This track provides links to advanced MicroPython tutorials for the micro:bit where you will create numerous interactive games in MicroPython. In these tutorials you will work with your child exploring the different facets of the BBC micro:bit and interacting with the micro:bit using MicroPython. You will write programs in MicroPython exploring the on-board sensors, LED’s, etc, on-board the BBC micro:bit. Please note that this track builds upon MicroPython basics covered in, “Introduction To MicroPython on the BBC micro:bit – I” and “Introduction To MicroPython on the BBC micro:bit – II:. We would highly recommend that you head over to, “Introduction To MicroPython on the BBC micro:bit – I” and “Introduction To MicroPython on the BBC micro:bit – II” complete those development tracks before you get started with this one.
About the tutorials
This development track offers access to tutorials created by M Atkinson at http://Multiwingspan.co.uk. The purpose of the http://Multiwingspan.co.uk was to allow the author to host the web pages that he had designed as well as to provide additional materials related to the subjects that he taught. Pages produced by students have also published on this web space in the past. Content created and hosted at http://Multiwingspan.co.uk is owned by M Atkinson.
About BBC micro:bit
You can read more about the BBC micro:bit at the microbit website.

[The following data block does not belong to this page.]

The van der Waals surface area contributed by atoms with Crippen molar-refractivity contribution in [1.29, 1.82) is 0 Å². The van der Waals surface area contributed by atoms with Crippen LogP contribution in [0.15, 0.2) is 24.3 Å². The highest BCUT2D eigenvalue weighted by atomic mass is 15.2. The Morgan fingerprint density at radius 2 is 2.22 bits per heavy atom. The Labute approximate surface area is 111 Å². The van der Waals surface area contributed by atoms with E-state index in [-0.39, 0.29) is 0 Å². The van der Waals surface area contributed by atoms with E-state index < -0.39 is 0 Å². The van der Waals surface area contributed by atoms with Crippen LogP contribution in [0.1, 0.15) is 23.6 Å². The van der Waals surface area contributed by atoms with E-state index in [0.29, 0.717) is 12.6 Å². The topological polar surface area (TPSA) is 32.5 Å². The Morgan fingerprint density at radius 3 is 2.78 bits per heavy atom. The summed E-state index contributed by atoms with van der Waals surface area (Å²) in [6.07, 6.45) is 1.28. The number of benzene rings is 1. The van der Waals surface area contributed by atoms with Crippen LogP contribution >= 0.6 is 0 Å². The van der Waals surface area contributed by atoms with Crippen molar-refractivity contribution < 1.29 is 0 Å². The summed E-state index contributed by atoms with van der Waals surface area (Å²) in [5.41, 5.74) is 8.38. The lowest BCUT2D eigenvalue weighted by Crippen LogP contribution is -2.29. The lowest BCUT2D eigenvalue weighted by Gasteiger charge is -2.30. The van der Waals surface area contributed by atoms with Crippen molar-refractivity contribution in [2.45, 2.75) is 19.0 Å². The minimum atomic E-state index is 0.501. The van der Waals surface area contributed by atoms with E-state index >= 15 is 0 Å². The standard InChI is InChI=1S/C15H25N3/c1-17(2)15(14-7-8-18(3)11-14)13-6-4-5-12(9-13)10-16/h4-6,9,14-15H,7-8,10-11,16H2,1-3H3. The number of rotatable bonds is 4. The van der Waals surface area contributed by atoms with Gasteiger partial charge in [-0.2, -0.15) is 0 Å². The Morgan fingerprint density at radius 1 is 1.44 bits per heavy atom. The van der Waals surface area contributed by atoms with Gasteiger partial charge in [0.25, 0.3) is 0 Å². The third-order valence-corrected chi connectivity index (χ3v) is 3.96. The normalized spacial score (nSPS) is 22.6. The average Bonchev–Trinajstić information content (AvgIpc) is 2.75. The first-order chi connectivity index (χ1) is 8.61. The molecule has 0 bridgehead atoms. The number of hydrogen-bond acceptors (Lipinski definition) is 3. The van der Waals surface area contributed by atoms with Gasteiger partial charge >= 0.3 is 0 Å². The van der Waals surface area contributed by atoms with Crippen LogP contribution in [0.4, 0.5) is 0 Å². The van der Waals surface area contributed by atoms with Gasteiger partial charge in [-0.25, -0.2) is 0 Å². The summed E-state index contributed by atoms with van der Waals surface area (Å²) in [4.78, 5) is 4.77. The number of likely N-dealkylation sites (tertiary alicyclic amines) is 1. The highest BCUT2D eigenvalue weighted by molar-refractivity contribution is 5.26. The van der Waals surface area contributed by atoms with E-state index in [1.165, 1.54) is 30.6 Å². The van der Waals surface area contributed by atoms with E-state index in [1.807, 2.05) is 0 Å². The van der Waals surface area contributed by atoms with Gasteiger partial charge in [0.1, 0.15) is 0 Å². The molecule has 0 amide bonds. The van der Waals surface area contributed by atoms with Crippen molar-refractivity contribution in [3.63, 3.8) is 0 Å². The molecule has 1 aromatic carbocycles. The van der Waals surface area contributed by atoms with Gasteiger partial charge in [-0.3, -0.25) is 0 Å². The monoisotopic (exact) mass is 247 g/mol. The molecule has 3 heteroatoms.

Also see Kitronik’s resources here – Parents Complete Guide To The BBC micro:bit.
MicroPython is a software implementation of the Python 3 programming language, written in C, that is optimized to run on a microcontroller. MicroPython is a full Python compiler and runtime that runs on the micro-controller hardware. The user is presented with an interactive prompt (the REPL) to execute supported commands immediately. Included are a selection of core Python libraries; MicroPython includes modules which give the programmer access to low-level hardware.
MicroPython was originally created by the Australian programmer and physicist Damien George, after a successful Kickstarter backed campaign in 2013. While the original Kickstarter campaign released MicroPython with a pyboard microcontroller, MicroPython supports a number of ARM based architectures. MicroPython has since been run on Arduino platform based products, ESP8266, ESP32 and Internet of things hardware. In 2016 a version of MicroPython for the BBC Micro Bit was created as part of the Python Software Foundation’s contribution to the Micro Bit partnership with the BBC.